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Windows

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http://courses-in-university.blogspot.com/

http://courses-in-university.blogspot.com/

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  • 1.  
  • 2. Contents
    • A window’s characteristics
    • A window’s components
    • A window’s presentation style
    • The types of windows available
    • Organizing window system functions
    • A window’s operations
  • 3. Window
    • A window is an area of the screen, usually rectangular in shape, defined by a border that contains a particular view of some area of the computer or some portion of a person’s dialog with the computer.
    • A window may be small, containing a short message or a single field, or it may be large, consuming most or all of the available display space.
    • A display may contain one, two, or more windows within its boundaries.
  • 4. Window’s characteristics
    • A name or title, allowing it to be identical.
    • A size in height and width (which can vary).
    • A state, accessible or active, or not accessible.
    • Visibility – the portion that can be seen.
    • A location, relative to the display boundary.
    • Presentation, that is, its arrangement in relation to other windows (tiled, overlapping, and cascading).
    • Management capabilities, methods for manipulation of the window on the screen.
    • Its highlight, that is, the part that is selected.
    • The function, task, or application to which it is dedicated.
  • 5. Components of a window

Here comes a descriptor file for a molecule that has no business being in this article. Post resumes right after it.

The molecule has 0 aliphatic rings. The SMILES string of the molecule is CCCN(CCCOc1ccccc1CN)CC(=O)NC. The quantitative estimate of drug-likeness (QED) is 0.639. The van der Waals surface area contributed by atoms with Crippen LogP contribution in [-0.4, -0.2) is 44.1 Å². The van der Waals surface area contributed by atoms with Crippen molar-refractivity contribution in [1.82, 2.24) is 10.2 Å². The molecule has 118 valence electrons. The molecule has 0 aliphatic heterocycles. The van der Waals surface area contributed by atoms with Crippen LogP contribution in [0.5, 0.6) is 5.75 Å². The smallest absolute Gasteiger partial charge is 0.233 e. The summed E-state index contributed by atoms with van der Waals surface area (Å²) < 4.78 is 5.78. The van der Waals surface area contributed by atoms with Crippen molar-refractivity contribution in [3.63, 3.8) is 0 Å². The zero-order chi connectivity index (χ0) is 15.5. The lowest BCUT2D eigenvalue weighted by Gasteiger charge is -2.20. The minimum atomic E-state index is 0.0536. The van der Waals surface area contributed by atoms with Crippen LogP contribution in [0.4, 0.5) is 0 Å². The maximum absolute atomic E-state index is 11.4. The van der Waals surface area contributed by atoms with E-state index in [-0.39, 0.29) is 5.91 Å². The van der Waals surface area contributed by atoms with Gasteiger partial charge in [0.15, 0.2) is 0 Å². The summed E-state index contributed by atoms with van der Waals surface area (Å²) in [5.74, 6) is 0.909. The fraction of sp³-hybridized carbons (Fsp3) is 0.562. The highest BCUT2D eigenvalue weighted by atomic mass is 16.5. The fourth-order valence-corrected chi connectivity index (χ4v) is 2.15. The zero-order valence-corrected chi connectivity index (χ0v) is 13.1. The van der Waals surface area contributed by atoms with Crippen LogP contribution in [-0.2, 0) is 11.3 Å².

• A typical window may be composed of many elements.
    • Some appear on all windows; others only on certain kinds of windows, or under certain conditions.
    • For consistency purposes, these elements should always be located in the same position within a window.
    • We can distinguish between three basic types of windows:
      • primary windows
      • secondary windows
      • dialog boxes
  • 6. Components of a window (continued)
    • Frame
    • Title bar (Alt+Spacebar for menu)
    • Title bar icon
    • Window sizing buttons
    • “ What’s this?” button
    • Menu bar
    • Status bar
    • Scroll bar
    • Toolbar
    • Split
    • Size grip
    • Work area
  • 7. Components Primary Secondary Dialog Box Frame/Border X X X Title bar text X X X Title bar icon X Title bar buttons X X X Close X X X Minimize/Maxi-mize/Restore X “ What’s this?” X X Menu bar X Status bar X Scroll bar X Size grip X
  • 8. Window presentation styles
    • The presentation style of a window refers to its spatial relationship to other windows.
    • There are two basic styles, commonly called tiled or overlapping.
    • In early windowing days, most systems commonly used one or the other style exclusively, seldom using both at the same time.
    • Now, the user is usually permitted to select the style to be presented on the display.
  • 9. Tiled windows
    • Advantages:
      • Open windows are always and completely visible.
      • They are perceived less complex than overlapping windows.
      • They are easier for novice people to learn and use.
    • Disadvantages:
      • Only a limited number can be displayed.
      • As the number of windows increases, each window can get very small.
      • They are perceived as crowded and more visually complex.
  • 10. Overlapping windows
    • Advantages:
      • Visually, their look is three-dimensional.
      • Greater control allows the user to organize the windows to meet his or her needs.
      • Can maintain larger sizes and consistent positions.